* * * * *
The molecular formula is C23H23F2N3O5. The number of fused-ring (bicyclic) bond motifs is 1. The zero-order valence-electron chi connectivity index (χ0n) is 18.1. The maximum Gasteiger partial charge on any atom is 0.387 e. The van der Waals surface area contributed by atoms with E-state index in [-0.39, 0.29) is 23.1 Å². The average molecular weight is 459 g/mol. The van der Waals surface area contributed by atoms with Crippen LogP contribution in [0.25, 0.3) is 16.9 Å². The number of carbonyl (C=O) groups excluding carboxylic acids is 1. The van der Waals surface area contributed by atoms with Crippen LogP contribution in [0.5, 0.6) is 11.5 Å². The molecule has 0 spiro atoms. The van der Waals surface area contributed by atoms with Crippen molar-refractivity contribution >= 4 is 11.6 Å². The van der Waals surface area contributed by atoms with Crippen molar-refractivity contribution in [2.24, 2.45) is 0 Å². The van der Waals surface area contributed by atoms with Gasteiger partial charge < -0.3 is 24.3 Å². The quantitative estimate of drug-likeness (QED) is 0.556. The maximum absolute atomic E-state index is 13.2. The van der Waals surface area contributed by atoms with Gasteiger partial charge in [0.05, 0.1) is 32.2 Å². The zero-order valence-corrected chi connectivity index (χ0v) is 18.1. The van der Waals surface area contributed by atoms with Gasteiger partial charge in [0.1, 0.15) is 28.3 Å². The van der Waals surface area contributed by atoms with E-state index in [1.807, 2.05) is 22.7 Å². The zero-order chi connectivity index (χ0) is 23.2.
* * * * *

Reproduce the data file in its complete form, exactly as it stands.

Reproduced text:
The molecular formula is C23H23F2N3O5. The number of fused-ring (bicyclic) bond motifs is 1. The zero-order valence-electron chi connectivity index (χ0n) is 18.1. The maximum Gasteiger partial charge on any atom is 0.387 e. The van der Waals surface area contributed by atoms with E-state index in [-0.39, 0.29) is 23.1 Å². The average molecular weight is 459 g/mol. The van der Waals surface area contributed by atoms with Crippen LogP contribution in [0.25, 0.3) is 16.9 Å². The number of carbonyl (C=O) groups excluding carboxylic acids is 1. The van der Waals surface area contributed by atoms with Crippen LogP contribution in [0.5, 0.6) is 11.5 Å². The molecule has 0 spiro atoms. The van der Waals surface area contributed by atoms with Crippen molar-refractivity contribution >= 4 is 11.6 Å². The van der Waals surface area contributed by atoms with Crippen molar-refractivity contribution in [2.24, 2.45) is 0 Å². The van der Waals surface area contributed by atoms with Gasteiger partial charge < -0.3 is 24.3 Å². The quantitative estimate of drug-likeness (QED) is 0.556. The maximum absolute atomic E-state index is 13.2. The van der Waals surface area contributed by atoms with Gasteiger partial charge in [0.05, 0.1) is 32.2 Å². The zero-order valence-corrected chi connectivity index (χ0v) is 18.1. The van der Waals surface area contributed by atoms with Gasteiger partial charge in [0.1, 0.15) is 28.3 Å². The van der Waals surface area contributed by atoms with E-state index in [1.807, 2.05) is 22.7 Å². The zero-order chi connectivity index (χ0) is 23.2.